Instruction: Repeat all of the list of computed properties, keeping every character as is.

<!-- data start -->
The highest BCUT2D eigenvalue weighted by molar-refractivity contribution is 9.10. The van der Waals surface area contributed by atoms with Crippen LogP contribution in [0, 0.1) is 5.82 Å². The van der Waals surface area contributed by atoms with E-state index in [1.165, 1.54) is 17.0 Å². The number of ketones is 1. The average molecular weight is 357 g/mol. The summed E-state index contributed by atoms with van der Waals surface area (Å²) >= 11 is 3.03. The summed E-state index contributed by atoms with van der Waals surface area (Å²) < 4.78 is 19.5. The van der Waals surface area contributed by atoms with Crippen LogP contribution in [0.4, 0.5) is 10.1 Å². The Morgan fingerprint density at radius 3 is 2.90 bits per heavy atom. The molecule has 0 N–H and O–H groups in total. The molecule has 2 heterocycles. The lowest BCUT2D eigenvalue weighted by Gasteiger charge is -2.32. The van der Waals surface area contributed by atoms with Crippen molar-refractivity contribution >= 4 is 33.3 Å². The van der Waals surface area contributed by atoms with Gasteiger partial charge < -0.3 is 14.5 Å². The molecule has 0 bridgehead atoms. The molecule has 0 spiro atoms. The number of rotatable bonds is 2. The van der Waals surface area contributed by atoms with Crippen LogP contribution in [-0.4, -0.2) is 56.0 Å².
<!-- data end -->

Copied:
The highest BCUT2D eigenvalue weighted by molar-refractivity contribution is 9.10. The van der Waals surface area contributed by atoms with Crippen LogP contribution in [0, 0.1) is 5.82 Å². The van der Waals surface area contributed by atoms with E-state index in [1.165, 1.54) is 17.0 Å². The number of ketones is 1. The average molecular weight is 357 g/mol. The summed E-state index contributed by atoms with van der Waals surface area (Å²) >= 11 is 3.03. The summed E-state index contributed by atoms with van der Waals surface area (Å²) < 4.78 is 19.5. The van der Waals surface area contributed by atoms with Crippen LogP contribution in [0.4, 0.5) is 10.1 Å². The Morgan fingerprint density at radius 3 is 2.90 bits per heavy atom. The molecule has 0 N–H and O–H groups in total. The molecule has 2 heterocycles. The lowest BCUT2D eigenvalue weighted by Gasteiger charge is -2.32. The van der Waals surface area contributed by atoms with Crippen molar-refractivity contribution >= 4 is 33.3 Å². The van der Waals surface area contributed by atoms with Gasteiger partial charge < -0.3 is 14.5 Å². The molecule has 0 bridgehead atoms. The molecule has 0 spiro atoms. The number of rotatable bonds is 2. The van der Waals surface area contributed by atoms with Crippen LogP contribution in [-0.4, -0.2) is 56.0 Å².